The Center for Health Incentives and Behavioral Economics (CHIBE) at the Perelman School of Medicine, University of Pennsylvania is currently working on a variety of fronts to address the issue of opioid overdose risk. CHIBE seeks to combine psychology and economics with clinical expertise to illuminate the health related decision making of individuals and to advocate for best practices to encourage healthy behaviors. With respect to prescription opioid misuse, CHIBE has undertaken a 3 year study to assess whether shifting the default options on electronic health records and regular sharing of prescribing patterns can “nudge” clinicians to lower rates of opioid prescribing. Lead researcher Amol Navathe, MD, PhD, associate director of CHIBE, commented, “Physicians know guidelines exist about opioid dosages and durations, but translating evidence-based knowledge into practice can be difficult when in a patient encounter. Our goal isn’t to introduce new standards, but to subtly nudge physicians to fit their prescribing patterns back into the established guidelines, prescribe lower doses of opioids for shorter durations, and opt for alternative treatments when possible.”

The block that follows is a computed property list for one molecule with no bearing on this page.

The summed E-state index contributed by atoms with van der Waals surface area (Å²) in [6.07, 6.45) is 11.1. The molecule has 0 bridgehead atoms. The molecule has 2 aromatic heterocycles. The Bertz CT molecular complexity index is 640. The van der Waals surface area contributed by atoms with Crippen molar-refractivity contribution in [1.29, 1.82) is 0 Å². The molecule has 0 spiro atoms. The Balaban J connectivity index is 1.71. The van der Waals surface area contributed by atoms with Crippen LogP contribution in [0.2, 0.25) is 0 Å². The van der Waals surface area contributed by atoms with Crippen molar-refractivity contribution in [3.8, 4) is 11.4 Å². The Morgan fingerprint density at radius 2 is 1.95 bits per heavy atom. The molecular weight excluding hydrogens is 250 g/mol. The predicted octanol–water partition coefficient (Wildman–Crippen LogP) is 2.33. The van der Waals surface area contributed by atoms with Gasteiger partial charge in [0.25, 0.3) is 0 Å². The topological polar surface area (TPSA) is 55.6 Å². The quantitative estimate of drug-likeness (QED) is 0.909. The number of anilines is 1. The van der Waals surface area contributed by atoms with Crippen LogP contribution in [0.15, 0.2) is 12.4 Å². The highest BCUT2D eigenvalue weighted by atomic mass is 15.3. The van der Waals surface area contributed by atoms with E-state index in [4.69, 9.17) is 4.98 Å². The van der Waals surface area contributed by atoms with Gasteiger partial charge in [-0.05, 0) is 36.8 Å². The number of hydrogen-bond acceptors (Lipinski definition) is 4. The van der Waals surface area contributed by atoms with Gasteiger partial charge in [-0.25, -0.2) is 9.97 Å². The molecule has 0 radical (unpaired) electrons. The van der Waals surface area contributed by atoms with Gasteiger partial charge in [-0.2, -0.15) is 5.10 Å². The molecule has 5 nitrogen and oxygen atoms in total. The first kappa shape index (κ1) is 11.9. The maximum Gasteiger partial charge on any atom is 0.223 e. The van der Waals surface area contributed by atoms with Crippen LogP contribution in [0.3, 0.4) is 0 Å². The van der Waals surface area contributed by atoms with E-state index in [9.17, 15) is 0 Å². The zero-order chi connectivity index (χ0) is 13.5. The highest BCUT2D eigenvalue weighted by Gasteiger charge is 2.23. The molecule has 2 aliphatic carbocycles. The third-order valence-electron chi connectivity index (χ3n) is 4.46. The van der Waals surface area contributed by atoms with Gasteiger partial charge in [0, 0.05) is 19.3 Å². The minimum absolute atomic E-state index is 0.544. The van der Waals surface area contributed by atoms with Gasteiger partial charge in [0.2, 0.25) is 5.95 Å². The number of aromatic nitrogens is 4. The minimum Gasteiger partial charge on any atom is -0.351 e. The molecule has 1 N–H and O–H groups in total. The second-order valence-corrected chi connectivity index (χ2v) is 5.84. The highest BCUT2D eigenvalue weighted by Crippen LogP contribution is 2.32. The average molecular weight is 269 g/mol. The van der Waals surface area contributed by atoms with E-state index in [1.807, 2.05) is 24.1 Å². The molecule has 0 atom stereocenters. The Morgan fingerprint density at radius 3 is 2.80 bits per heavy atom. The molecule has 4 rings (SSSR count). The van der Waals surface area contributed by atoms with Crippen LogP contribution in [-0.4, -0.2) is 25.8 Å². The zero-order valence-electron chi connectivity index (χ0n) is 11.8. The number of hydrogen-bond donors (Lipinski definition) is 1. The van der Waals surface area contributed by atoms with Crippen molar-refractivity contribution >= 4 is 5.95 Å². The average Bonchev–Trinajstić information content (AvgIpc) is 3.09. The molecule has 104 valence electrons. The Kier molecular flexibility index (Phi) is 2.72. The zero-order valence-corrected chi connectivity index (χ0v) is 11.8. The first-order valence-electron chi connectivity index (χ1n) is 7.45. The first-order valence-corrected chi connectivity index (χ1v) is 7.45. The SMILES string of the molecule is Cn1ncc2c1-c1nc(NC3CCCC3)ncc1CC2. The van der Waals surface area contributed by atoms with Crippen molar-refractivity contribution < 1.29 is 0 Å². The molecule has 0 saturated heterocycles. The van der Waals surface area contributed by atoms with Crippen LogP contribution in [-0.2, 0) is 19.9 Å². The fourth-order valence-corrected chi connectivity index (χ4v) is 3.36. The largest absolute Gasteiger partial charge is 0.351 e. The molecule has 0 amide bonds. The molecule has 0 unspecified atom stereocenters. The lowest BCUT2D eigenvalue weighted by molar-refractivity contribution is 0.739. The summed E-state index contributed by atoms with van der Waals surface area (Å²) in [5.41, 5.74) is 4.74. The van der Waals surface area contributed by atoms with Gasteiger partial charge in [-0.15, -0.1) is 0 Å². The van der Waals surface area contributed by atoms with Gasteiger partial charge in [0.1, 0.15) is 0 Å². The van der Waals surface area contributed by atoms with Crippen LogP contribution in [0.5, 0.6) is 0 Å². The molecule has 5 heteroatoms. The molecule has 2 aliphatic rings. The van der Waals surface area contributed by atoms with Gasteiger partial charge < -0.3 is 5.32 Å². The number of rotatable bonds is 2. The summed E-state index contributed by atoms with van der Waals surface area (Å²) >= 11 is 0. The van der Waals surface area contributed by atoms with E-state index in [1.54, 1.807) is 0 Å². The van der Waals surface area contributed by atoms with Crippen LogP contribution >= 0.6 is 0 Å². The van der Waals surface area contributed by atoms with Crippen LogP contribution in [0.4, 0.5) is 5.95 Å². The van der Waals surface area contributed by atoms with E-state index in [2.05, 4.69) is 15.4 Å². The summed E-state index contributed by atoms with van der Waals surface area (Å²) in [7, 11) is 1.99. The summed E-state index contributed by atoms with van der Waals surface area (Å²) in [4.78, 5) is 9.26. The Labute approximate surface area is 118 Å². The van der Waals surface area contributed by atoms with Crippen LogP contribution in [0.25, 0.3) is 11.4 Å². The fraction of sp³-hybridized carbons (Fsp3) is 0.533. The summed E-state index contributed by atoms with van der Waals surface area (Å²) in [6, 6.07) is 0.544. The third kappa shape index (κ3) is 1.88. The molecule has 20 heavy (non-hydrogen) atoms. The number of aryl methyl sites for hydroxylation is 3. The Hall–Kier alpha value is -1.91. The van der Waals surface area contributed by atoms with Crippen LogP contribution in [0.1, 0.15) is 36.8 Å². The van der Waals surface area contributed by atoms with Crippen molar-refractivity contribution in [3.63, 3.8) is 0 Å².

Other work underway at CHIBE seeks to improve the evidence base for opioid prescribing by getting a more refined sense of the general baseline need for opioids following specific procedures. The goal is to develop recommendations that result in more informed, data-driven opioid prescribing patterns, according to the authors. Other researchers at CHIBE are working to develop a “decision support tool” that can facilitate conversations between patients and clinicians about nonopioid treatment alternatives for pain. While initially focused on acute pain presentations in the Emergency Department, the objective is to devise a tool that converts easily to additional patient populations.
Read about the CHIBE research activities.
Posted on June 13, 2018